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Shawn Levy quotes

Whatever it takes, the job of the director is to be the leader and to get your actors where they need to go. That's a philosophy that I have.

Certainly in my appetite for more challenges, it's very much alive. I love comedy and it comes to me in a natural way.

It's no coincidence that 'Night at the Museum' completely blew the lid off my career. I finally got a handle on tone.

Why hire these geniuses if they're forced to stick with the script? You want to empower your actors as collaborators.

Even when I was a kid, I had a good thing with kids. To this day, if I go to a birthday party with one of my kids, I swear to you, I am so much happier hanging out with my kids and their friends than talking to the grown-ups.

I don't know if it's that my own childhood felt brief, or I grew up too fast, or I was pushing myself too much at a young age, but I do feel like I am clinging to a certain childlike quality in myself, as a result of a childhood that was sometimes complicated.

I just think that sports movies have such a built-in visceral, rooting interest, an epic win or lose redemptive quality. When they get it right, it can make for a really rousing movie experience.

I learned first of all not to be intimidated by any visual effects that I don't understand. It can all be learned. You can then use them as tools to tell your story. I also learned that you have to be really vigilant, the more complex the movie, to not lose yourself and to not lose sight of the priority.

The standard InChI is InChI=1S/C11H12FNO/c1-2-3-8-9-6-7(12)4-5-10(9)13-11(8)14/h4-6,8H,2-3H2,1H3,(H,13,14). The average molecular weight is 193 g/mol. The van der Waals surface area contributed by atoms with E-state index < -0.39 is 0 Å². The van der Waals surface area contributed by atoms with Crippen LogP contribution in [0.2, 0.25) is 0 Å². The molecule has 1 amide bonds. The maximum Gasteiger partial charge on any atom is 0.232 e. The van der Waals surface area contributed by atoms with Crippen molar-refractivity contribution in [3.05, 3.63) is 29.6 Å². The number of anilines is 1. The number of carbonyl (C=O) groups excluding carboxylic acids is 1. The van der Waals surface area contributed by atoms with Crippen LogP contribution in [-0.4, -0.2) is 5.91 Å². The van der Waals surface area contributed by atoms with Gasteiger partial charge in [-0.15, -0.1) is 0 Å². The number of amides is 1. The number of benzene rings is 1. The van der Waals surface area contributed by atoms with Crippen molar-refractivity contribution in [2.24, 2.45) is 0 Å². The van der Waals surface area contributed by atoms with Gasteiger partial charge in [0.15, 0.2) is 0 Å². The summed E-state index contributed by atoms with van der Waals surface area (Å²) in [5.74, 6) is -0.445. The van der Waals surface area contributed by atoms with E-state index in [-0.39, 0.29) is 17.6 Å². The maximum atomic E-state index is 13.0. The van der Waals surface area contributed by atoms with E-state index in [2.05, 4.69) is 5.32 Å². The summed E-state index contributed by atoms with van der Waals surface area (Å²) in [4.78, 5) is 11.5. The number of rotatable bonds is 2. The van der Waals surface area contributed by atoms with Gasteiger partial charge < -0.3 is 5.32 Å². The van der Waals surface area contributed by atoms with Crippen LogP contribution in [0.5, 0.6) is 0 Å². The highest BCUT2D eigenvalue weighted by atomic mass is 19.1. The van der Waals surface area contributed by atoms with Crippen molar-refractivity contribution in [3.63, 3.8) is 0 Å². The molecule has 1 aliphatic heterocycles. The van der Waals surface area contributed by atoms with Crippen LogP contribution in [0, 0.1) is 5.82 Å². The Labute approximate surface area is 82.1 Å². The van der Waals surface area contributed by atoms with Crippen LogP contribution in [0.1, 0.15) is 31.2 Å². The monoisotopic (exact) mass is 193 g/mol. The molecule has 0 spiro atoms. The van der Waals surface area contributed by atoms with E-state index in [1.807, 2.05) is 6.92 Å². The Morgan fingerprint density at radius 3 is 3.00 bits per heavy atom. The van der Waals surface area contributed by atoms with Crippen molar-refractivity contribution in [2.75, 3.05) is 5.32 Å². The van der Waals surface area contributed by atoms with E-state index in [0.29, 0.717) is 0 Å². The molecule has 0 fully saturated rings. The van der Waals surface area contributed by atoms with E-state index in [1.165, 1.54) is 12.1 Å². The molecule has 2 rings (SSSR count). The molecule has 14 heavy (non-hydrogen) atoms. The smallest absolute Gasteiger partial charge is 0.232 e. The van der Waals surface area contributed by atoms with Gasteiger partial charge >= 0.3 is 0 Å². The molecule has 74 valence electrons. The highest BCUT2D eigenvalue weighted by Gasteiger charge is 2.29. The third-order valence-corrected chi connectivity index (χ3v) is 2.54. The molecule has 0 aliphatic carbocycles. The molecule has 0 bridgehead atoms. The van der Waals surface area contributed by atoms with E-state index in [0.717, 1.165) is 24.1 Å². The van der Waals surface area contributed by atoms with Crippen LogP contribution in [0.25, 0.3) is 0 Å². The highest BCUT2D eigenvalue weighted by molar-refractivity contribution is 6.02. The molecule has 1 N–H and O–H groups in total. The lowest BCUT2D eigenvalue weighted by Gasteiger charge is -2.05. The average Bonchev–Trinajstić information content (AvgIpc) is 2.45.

I live my life pretty emotionally, for better and for worse. I'm pretty thin-skinned and transparent. I lead with my heart, and I wanted to make a movie that did the same.

I never set out to build some behemoth comedy career. My taste in movies is far more eclectic than that so my aspirations as a filmmaker are far more eclectic than that.

If it was going to be unique, if you're going to make a robot movie in 2011... it had to be different, and it had to be about more than its machines and more than its action.

In all my movies, there's always a kind of heartfelt element, to be able to do a drama and to be able to spend more time in the emotional stuff with no pressure to get back to the funny that's very liberating for me.

Many comedic stars have tried to a do a 'Night at the Museum' type film, in which an everyday Joe reacts to insane circumstances. Many flat out failed.

To connect with the characters, you need to connect with the world. If the world feels vaguely familiar, I believe the characters will feel relatable.

When you do a drama, you are challenged to trust your inner voice much more. Because when you put a comedy in front of even a 25-person screening, you know whether it's working or not. The barometer is overt.

You don't service a big, fun premise comedy and then shoot yourself in the foot with too much irony. You need the audience to invest in the fun and the warmth and generally care about the characters.